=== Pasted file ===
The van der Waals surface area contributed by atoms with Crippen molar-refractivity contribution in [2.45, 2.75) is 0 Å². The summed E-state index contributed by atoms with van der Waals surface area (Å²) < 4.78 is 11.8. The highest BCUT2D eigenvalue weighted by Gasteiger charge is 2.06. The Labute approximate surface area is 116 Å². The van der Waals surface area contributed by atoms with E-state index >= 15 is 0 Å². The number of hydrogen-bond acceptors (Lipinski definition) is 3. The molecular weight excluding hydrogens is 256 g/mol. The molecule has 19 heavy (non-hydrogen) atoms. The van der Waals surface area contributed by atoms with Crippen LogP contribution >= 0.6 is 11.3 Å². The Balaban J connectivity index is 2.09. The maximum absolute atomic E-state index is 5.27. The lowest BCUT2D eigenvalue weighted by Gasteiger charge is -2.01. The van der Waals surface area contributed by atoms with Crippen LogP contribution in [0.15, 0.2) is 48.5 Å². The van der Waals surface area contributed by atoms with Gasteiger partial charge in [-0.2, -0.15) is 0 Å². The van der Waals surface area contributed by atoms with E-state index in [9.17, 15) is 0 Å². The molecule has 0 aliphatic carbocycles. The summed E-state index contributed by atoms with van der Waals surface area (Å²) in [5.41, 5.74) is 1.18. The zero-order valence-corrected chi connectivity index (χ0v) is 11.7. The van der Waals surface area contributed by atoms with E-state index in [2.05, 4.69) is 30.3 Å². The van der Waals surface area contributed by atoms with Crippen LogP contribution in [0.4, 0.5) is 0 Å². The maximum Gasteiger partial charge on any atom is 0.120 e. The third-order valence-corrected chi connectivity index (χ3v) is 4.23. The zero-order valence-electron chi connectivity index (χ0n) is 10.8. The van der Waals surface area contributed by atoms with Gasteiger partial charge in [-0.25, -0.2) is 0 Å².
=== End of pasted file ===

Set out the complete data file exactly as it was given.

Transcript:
The van der Waals surface area contributed by atoms with Crippen molar-refractivity contribution in [2.45, 2.75) is 0 Å². The summed E-state index contributed by atoms with van der Waals surface area (Å²) < 4.78 is 11.8. The highest BCUT2D eigenvalue weighted by Gasteiger charge is 2.06. The Labute approximate surface area is 116 Å². The van der Waals surface area contributed by atoms with E-state index >= 15 is 0 Å². The number of hydrogen-bond acceptors (Lipinski definition) is 3. The molecular weight excluding hydrogens is 256 g/mol. The molecule has 19 heavy (non-hydrogen) atoms. The van der Waals surface area contributed by atoms with Crippen LogP contribution >= 0.6 is 11.3 Å². The Balaban J connectivity index is 2.09. The maximum absolute atomic E-state index is 5.27. The lowest BCUT2D eigenvalue weighted by Gasteiger charge is -2.01. The van der Waals surface area contributed by atoms with Crippen LogP contribution in [0.15, 0.2) is 48.5 Å². The van der Waals surface area contributed by atoms with Gasteiger partial charge in [-0.2, -0.15) is 0 Å². The van der Waals surface area contributed by atoms with E-state index in [9.17, 15) is 0 Å². The molecule has 0 aliphatic carbocycles. The summed E-state index contributed by atoms with van der Waals surface area (Å²) in [5.41, 5.74) is 1.18. The zero-order valence-corrected chi connectivity index (χ0v) is 11.7. The van der Waals surface area contributed by atoms with E-state index in [2.05, 4.69) is 30.3 Å². The van der Waals surface area contributed by atoms with Crippen LogP contribution in [0.4, 0.5) is 0 Å². The maximum Gasteiger partial charge on any atom is 0.120 e. The third-order valence-corrected chi connectivity index (χ3v) is 4.23. The zero-order valence-electron chi connectivity index (χ0n) is 10.8. The van der Waals surface area contributed by atoms with Gasteiger partial charge in [-0.25, -0.2) is 0 Å².